Our days are packed from sun up to sun down, and so far, everyone is good with this plan. We did sneak a 30-minute nap after returning from a half-day plus at the Palace of Versailles, and this helped us tremendously to carry on our day until nightfall.
And today was a “snafu” day. Meaning: We had to leave our Airbnb early this morning to transfer our luggage to another Airbnb (I could not get the same Airbnb for the week when I booked these in January!), so we could make it to the Palace of Versailles as our tickets indicated - during the 10:00 AM hour. Thankfully, the manager of the second Airbnb was kind enough to meet up with us, but for 30 EU, it was worth it. We didn’t need to schlep our bags/luggage, and “Joly” transferred everything to our apartment after the previous guests left.
Most all superlatives have already described this unbelievable palace and the property and gardens that surround it. If you’ve been, you know what I speak, er, write.
If you haven’t been, it may need to move up a few notches on the bucket list.
My biggest takeaway was the extreme wealth needed to run this entire operation - from when the construction began in 1634 to when it opened in 1661 and through to today. Heck, the place has 2300 rooms! How many rooms does a Royal Court need? Apparently, a lot.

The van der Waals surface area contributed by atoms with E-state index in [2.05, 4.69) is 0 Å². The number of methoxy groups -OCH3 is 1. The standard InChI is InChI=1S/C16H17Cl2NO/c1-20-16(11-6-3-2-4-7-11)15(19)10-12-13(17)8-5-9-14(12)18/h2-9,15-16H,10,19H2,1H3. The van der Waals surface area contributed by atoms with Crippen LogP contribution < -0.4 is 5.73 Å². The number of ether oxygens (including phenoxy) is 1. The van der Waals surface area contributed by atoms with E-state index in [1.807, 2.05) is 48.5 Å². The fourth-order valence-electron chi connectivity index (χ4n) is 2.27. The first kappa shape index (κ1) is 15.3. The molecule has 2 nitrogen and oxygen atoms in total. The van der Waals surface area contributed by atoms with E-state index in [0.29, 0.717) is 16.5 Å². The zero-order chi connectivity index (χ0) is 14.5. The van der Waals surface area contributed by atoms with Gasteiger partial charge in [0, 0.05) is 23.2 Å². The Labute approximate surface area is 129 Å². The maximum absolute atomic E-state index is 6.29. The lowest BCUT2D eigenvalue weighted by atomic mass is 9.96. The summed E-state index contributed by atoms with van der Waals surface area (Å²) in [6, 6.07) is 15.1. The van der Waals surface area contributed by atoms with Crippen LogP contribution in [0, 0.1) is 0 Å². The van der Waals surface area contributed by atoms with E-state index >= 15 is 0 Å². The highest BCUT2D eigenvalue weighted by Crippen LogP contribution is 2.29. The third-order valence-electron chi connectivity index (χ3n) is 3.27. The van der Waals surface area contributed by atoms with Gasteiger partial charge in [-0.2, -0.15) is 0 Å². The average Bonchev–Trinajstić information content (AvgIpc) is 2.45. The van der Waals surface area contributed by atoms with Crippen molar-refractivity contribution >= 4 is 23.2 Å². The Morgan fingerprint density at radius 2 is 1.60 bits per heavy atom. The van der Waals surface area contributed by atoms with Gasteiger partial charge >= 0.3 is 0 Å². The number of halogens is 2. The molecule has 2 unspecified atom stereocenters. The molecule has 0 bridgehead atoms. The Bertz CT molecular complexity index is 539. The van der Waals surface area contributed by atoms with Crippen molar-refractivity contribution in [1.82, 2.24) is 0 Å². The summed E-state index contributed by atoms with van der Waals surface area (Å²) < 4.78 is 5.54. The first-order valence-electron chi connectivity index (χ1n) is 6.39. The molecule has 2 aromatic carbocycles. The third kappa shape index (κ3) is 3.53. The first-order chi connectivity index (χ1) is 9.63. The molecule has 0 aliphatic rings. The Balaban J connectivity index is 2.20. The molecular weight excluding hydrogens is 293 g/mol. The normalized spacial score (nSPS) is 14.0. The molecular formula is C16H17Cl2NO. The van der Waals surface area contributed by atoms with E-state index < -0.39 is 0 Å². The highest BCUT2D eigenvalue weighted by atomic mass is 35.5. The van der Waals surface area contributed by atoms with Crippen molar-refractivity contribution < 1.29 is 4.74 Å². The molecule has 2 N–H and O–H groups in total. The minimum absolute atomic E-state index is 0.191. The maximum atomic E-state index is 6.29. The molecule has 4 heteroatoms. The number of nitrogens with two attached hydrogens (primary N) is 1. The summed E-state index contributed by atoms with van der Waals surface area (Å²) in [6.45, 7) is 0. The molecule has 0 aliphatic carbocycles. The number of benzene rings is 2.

The paintings, fine clocks, and tapestries lining several walls intrigued me. The sunny day blossomed into a fine time while we enjoyed the immense gardens and Grand Canel. But the most exciting thing for me was the doors. I couldn’t get enough of them. I liked their intricacies and would love to know more about the stories behind all the emblems and detailed work on each door or set of doors, at least throughout, where the common folk can visit.
The palace was packed. It was also very loud, a far cry from yesterday’s solemn day at Normandie. Maybe it was a good thing it was so jammed since no one could run amok, and we were mostly herded like cattle from room to room, listening to the narrative of what we saw, packaged in little phone-like audio boxes and strapped around our necks. It was just enough information to understand the meaning of how priceless the place really is.
Later in the evening, a visit to the Arc de Triomphe was in order. It's a large cement hunk of history that honors those who fought and died for France in the French Revolutionary and Napoleonic Wars. The names of all French victories and generals are inscribed on its inner and outer surfaces. We admired the building from across the various streets that shoot off the center; no one felt the need to go up.
I’m glad we are staying quite close to it as well as being able to stroll the Champs Elysees. People watching (and listening to all the languages) is quite fascinating on these wide and iconic sidewalks.
We plan to stroll a little more…